11: The bridge has a single span, wooden, double Burr arch trusses design with the addition of steel hanger rods. The deck is made from oak planks. It is painted red, the traditional color of Lancaster County covered bridges, on both the inside and outside. Both approaches to the bridge are painted red with white trim. The Colemanville Covered Bridge was originally built in 1856 by James C. Carpenter at a cost of $2,244. After being damaged twice by flooding, it was partially rebuilt in 1938 by Edmund Gardner and 1973 by David Esh. Lancaster county completely rebuilt the bridge in 1992 for $350,000. During the restoration process the bridge was raised by 6 feet and moved west a few feet to protect it from damage in potential future flooding. The bridge's WGCB Number is 38-36-26.

12: Erb's Covered Bridge is a covered bridge that spans Hammer Creek in Lancaster County, Pennsylvania, United States. A county-owned and maintained bridge, its official designation is the Hammer Creek #1 Bridge.

13: The bridge has a single span, wooden, double Burr arch trusses design with the addition of steel hanger rods. The deck is made from oak planks. It is painted red, the traditional color of Lancaster County covered bridges, on both the inside and outside. Both approaches to the bridge are painted in the traditional white color. The bridge was originally built in 1849 for a cost of $700. It was built on the Erb family's tract of land in the farming region along Hammer Creek. In 1887 the bridge was rebuilt by John G. Bowman for $1744. The bridge's WGCB Number is 38-36-34.

14: Forry's Mill Covered Bridge is a covered bridge that spans Chiques Creek in West Hempfield in Lancaster County, Pennsylvania, United States. A county-owned and maintained bridge, its official designation is the Big Chickies #7 Bridge

15: The bridge has a single span, wooden, double Burr arch trusses design with the addition of steel hanger rods. The deck is made from oak planks. It is painted red, the traditional color of Lancaster County covered bridges, on both the inside and outside. Both approaches to the bridge are painted in the traditional white color. Forry's Mill Covered Bridge is located in West Hempfield Township on Bridge Valley Road 0.4 km (0.25 mi) north of Pennsylvania route 23 5.5 km (3.4 mi) east of Marietta, less than a mile away from the Siegrist's Mill Covered Bridge. The bridge's WGCB Number is 38-36-28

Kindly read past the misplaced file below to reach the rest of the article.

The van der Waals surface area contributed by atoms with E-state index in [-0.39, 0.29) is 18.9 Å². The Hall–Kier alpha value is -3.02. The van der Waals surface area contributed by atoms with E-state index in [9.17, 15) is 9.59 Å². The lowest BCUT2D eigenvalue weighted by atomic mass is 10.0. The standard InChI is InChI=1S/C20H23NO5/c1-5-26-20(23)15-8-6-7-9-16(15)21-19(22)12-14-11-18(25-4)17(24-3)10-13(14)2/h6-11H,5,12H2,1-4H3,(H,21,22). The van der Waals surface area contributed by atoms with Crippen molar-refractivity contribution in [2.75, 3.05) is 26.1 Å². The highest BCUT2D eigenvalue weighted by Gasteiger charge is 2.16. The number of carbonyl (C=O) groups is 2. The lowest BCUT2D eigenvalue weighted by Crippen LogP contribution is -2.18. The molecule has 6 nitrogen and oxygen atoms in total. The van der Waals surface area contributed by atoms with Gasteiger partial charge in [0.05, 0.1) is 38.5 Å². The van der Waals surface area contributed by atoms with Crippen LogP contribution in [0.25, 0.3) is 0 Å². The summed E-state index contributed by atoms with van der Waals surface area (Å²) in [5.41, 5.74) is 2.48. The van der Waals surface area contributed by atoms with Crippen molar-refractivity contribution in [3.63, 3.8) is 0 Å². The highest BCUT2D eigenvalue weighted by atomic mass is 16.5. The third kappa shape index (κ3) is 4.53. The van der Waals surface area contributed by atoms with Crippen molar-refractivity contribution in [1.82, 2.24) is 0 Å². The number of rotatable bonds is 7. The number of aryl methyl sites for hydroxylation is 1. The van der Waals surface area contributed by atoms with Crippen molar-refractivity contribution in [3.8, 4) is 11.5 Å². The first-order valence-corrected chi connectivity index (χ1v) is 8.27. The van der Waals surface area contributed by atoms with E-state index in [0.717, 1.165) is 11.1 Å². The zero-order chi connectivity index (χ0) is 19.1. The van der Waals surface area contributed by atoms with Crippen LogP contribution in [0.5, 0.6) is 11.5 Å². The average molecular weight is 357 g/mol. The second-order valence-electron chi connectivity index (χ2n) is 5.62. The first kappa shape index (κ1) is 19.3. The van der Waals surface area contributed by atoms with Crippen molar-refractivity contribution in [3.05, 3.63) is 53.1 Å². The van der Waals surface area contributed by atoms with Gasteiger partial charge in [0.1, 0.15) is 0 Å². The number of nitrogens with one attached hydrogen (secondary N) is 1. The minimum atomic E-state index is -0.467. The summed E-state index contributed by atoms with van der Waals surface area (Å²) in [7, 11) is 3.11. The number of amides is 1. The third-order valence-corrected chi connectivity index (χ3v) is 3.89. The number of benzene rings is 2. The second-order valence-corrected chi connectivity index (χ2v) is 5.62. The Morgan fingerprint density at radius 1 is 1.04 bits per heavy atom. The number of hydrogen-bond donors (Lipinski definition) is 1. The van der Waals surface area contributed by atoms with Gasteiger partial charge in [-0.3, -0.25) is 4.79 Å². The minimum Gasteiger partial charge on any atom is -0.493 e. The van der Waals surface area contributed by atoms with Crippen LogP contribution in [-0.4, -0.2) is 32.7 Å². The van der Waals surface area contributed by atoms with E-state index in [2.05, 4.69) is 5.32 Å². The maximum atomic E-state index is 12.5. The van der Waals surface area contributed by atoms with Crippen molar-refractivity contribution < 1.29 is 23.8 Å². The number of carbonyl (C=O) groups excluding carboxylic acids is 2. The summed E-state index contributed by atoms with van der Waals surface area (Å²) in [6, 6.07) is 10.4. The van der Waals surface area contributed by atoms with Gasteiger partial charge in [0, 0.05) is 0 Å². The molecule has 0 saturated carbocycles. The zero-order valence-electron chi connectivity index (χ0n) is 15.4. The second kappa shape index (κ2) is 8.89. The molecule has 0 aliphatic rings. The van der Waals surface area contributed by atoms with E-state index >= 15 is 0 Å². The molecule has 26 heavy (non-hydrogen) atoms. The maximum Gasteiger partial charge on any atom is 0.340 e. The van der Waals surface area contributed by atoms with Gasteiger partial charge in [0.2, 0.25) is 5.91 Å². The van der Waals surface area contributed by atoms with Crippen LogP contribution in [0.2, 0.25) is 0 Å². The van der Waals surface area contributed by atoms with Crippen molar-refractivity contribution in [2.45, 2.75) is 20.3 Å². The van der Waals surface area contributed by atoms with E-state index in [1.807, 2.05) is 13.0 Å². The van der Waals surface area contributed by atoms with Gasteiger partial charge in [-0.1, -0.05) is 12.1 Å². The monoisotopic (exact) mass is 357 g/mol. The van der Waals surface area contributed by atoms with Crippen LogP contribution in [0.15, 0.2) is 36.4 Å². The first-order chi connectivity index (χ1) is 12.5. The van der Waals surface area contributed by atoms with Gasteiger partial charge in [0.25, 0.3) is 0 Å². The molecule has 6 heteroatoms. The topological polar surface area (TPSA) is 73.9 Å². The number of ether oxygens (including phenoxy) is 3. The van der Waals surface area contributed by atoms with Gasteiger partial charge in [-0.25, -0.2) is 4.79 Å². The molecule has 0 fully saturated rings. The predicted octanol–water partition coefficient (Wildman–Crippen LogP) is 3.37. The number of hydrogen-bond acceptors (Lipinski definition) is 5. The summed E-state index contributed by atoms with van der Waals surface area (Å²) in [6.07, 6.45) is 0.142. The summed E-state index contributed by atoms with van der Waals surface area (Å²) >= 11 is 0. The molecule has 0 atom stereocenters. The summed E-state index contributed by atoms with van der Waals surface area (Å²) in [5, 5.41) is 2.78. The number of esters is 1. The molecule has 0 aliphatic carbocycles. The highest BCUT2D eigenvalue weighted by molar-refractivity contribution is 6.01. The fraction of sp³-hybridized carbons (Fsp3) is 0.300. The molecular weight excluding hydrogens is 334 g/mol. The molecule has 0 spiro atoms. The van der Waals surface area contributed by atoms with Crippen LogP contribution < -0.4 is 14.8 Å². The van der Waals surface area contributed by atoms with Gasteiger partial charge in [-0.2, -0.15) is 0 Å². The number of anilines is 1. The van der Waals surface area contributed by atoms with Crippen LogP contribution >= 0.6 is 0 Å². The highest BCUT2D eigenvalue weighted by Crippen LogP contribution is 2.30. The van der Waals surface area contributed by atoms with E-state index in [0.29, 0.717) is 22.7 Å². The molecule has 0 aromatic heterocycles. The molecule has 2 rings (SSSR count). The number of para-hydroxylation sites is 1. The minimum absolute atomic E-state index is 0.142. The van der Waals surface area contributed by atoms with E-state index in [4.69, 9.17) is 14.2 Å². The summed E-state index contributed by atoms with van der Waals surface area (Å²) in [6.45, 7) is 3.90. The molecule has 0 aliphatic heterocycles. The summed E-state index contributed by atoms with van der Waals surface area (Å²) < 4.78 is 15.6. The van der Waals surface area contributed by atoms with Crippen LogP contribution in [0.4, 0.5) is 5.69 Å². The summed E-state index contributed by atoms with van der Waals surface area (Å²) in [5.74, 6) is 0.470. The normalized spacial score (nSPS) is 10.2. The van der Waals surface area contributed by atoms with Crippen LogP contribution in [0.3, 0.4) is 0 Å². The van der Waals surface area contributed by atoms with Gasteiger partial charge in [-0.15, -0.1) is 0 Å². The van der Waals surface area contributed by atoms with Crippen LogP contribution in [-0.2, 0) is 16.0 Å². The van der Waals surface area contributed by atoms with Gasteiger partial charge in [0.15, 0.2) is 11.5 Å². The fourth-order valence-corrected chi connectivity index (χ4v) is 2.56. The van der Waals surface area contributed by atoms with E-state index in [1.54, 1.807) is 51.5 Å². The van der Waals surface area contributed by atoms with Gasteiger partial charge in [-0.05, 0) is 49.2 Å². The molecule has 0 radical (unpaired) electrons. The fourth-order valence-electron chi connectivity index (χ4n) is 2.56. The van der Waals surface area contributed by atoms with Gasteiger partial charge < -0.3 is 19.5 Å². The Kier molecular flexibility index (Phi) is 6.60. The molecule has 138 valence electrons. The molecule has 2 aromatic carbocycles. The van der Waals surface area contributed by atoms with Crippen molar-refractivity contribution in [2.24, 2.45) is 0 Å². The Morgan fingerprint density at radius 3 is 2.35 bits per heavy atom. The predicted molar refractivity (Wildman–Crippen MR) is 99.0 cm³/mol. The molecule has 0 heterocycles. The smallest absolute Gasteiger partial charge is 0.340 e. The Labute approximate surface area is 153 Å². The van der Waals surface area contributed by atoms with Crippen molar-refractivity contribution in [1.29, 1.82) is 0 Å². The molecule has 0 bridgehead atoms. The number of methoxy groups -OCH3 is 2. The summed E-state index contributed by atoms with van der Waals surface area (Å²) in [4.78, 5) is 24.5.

16: Herr's Mill Covered Bridge is a covered bridge that spans Pequea Creek in Lancaster County, Pennsylvania, United States. It is also sometimes known as Soudersburg Bridge.

17: The bridge has a double span, wooden, double Burr arch trusses design. It is painted red on the outside, the traditional color of Lancaster County covered bridges. Both approaches to the bridge are painted in the traditional white color. Herr's Mill Covered Bridge was built in 1844 by Joseph Elliot and Robert Russell at a cost of $1787. It has a double-span, double-arch Burr arch truss construction. In 1875 the bridge was rebuilt by James C. Carpenter at a cost of $1860.The bridge was later bypassed by a new concrete bridge and is now on the private property of the Mill Bridge Village Camping Resort. The bridge's WGCB Number is 38-36-21.

18: Hunsecker's Mill Covered Bridge is a covered bridge located in Lancaster County, Pennsylvania, United States. The bridge has a single span, wooden, double Burr arch trusses design. The bridge, which spans the Conestoga River, is 180 feet long, making it the longest single span covered bridge in the county.

19: The original bridge was built in 1843 by John Russell at a cost of $1,988. It was and is a double Burr Arch truss system. It has been swept away in flooding numerous times, most recently in 1972 after Hurricane Agnes. Waters lifted the original structure off its abutments and carried it downstream. In 1973, following destruction from the hurricane, it was rebuilt at a cost of $321,302. Its length of 180 feet makes it the longest single-span covered bridge in the county. The bridge's WGCB Number is 38-36-06.

20: Kauffman's Distillery Covered Bridge or Sporting Hill Bridge is a covered bridge that spans Chiques Creek in Lancaster County, Pennsylvania, United States. A county-owned and maintained bridge, its official designation is the Big Chickies #1 Bridge

21: The bridge has a single span, wooden, double Burr arch trusses design with the addition of steel hanger rods. The deck is made from oak planks. It is painted red, the traditional color of Lancaster County covered bridges, on both the inside and outside. Both approaches to the bridge are painted in the traditional white color. Kauffman's Distillery Covered Bridge. Kauffman's Distillery Covered Bridge was originally built in 1857 at a cost of $1,185 by James C. Carpenter. The bridge was named after the Kauffman's Distillery Mill which operated in the late 1800s. In 1874 the bridge was rebuilt by Elias McMellen at a cost of $1,620. The bridge's WGCB Number is 38-36-32

22: Keller's Mill Covered Bridge is a covered bridge that spans Cocalico Creek in Ephrata Township, Lancaster County, Pennsylvania, United States. A county-owned and maintained bridge. | Its official designation is the Cocalico #5 Bridge. It is also sometimes known as Guy Bard Covered Bridge (after a local jurist) and Rettew's Covered Bridge (after the person that Rettew's Road is named).